Sak, meaning tattoo in Thai, Yant, Thai pronunciation of yantra, is a form of yantra tattooing. It dates back over 2,000 years. Originally the tattoo was performed by Tai tribes in the region ranging from southwestern China all the way through to northwestern Vietnam. Today, it’s predominantly practiced in Thailand but also to some extent in Cambodia, Laos and Myanmar. In Thailand, the tattoos are performed by Buddhist monks or wicha practitioners. The tattoo is meant to provide a spell of protection, power, fortune and the like for the bearer.
The history of the tattoo dates it back as far as 2,000 years ago. Over time, the practice spread all over south-east Asia even to Indonesia and the Philippines. Originally, the tattoo was meant for warriors and to help them in battle by providing them with a blessing. The tattoo delivers magic, good health and good fortune. Each region had, and still has, their own version of the tattoo differing in pattern as well as scripts.
I’ve been thinking about a tattoo on and off for the last few years. I haven’t been able to commit to one because I haven’t been able to choose a design I felt was right. It’s a big commitment after all. I always felt a tattoo needed to have a good meaning. I couldn’t just walk into a shop, pick something out of a book and get it done. But, a few years ago I heard about Sak Yant tattoos. I have fallen in love with the idea more and more over time.
A lot of people write about how a monk has to deem you worthy. That’s not true. Everyone deserves a blessing and they will offer their services to anyone seeking. The speculations about an aura came about from foreigners who sought tattoos and had a language barrier where the monk or ajarn did not speak English. Each Sak Yant is powerful. However, without having the person conversation, no matter how quick or detailed, the ajarn cannot provide them with anything but a general protection. Both the monks and the ajarns train for many years but in the art of tattooing, not mind reading or aura reading for that matter.
There is a controversy around tourists or foreigners receiving Sak Yants though. It has to do with the location of the tattoo. In Buddhism, the head is the most sacred part of the body and the feet the least. Many Thai people are unhappy to see religious tattoos below the waist like on thighs. However, most often the Sak Yant will go on your shoulders. If there is no room for it there because of already present tattoos, it will go on your arm. So, like with everything else while travel, be respectful and everything will be alright.
If you’re thinking about getting one there are two ways you can go about this.
Visit a temple
This post is about getting the tattoo in Bangkok and the closest and most popular spot near Bangkok is called Wat Bang Phra. As you enter the temple, you have to buy a gift for the monk who will tattoo you. The temple has ready made gifts that they essentially reuse. The gift it’s usually made up of flowers, cigarettes and incense. They are symbolic and part of the ritual. The donation goes into the maintenance of the Wat, of course.
There is no set price tag for a Sak Yant. And it’s a little different for the locals than for the tourists. Thai people make daily donations and alms to their temples. They highly invest in them and a Sak Yant tattoo is one of the things offered to them.
I’ve read about all sort of price range which is a reflection of the size of the tattoo. A small tattoo can cost as little as 40BHT (~1.25USD) such as a Haw Taew which is the 5 line tattoo that Angelina Jolie has. A much larger tattoo like Suea Koo, which is made up of two tigers, can cost as much as few hundred dollars. It will depend on from temple to temple. Some of them will charge prices that Thai people end up donating over their lifetime. Others will charge you what a Thai person is charged that same day. Lastly, there are some places and temples that will bluntly rip you off because you are a foreigner. Do your research to find out how much you should pay exactly.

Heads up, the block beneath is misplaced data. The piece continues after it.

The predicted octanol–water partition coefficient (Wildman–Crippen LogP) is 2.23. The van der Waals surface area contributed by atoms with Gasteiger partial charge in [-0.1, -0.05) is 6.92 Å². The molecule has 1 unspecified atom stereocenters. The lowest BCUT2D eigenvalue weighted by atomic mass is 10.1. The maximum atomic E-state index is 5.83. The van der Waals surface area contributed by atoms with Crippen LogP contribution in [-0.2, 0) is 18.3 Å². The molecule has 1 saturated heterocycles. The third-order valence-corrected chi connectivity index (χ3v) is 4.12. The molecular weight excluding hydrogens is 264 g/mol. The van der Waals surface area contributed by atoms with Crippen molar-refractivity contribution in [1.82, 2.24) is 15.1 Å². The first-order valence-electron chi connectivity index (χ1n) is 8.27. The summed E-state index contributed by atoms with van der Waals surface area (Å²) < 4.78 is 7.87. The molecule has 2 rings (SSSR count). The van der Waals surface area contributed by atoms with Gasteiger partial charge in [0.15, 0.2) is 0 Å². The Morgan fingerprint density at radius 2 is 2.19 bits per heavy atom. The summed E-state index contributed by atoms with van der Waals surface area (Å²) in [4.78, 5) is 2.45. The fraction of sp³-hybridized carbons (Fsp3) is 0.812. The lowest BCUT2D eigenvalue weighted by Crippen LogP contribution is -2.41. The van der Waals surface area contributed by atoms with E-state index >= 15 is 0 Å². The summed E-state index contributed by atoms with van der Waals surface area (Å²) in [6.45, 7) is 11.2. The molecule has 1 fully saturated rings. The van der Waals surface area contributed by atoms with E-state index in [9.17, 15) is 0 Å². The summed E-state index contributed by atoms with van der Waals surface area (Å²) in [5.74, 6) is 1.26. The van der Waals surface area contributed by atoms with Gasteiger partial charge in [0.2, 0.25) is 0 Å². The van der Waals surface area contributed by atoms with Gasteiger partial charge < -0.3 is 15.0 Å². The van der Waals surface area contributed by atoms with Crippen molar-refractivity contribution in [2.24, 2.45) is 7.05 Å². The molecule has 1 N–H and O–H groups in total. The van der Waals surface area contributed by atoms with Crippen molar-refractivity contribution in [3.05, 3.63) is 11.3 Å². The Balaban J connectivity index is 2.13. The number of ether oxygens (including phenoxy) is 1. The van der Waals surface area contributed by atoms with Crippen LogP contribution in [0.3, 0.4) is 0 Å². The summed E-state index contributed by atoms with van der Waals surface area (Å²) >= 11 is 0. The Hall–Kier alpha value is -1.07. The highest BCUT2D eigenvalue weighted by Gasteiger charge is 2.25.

One you arrive at the temple, you will wait in a room filled with people. It’s advised to get there as early as possible in the day so you don’t have to wait too long. In the room, you will get to watch the monk tattoo anyone who is in line in front of you.
There are other issues with getting a Sak Yant at Wat Bang Phra, among other cheap donation based temples. One of them is the cost, naturally. Another is the group of locals who choose to get theirs done there too. Most of them are extremely poor people who can’t afford to pay anything else. The locals you find there are farmers, street food vendors, garbage men, prostitutes and even gangsters. They want health, money or love blessings. Wat Bang Phra is inexpensive to them too. That makes temples overrun with people; high demand and low supply leads to overrun temples, rushed service, compromised hygienic practices, and skipped traditions.
Another thing that I haven’t mentioned yet is that women will not be allowed to be tattooed at som temples. Although I’ve read numerous account of women receiving tattoos at Wat Bang Phra. The reason for this, of course, is a religious tradition which did not allow women to receive Sak Yants. However, today more and more Thai women are getting them. Often times with clear ink too.
I mentioned briefly the lower sanitary standards in temples due to high demand. That is exactly why I didn’t choose to go with a Sak Yant from a temple. They reuse the needle. They do clean it in a mystical solution that no one seems to be able to identify. Although I have received a tip that it just might be blue ethyl alcohol available from 7-11. At least that’s one confirmation of alcohol being involved.
More or less, it’s still pretty shady as far as sanitation goes. UNAIDS 2006 Report on the Global AIDS Epidemic reports no cases of contracting HIV or AIDS from the Sak Yant tattoo needles. The needles in use have no reservoir for the ink. Therefore, it can’t also absorb blood either to pass it from person to person. Especially so if they clean the needle between uses. Let’s be real, that’s not safe enough. I wasn’t sold. So I chose to get tattooed privately by an ajarn.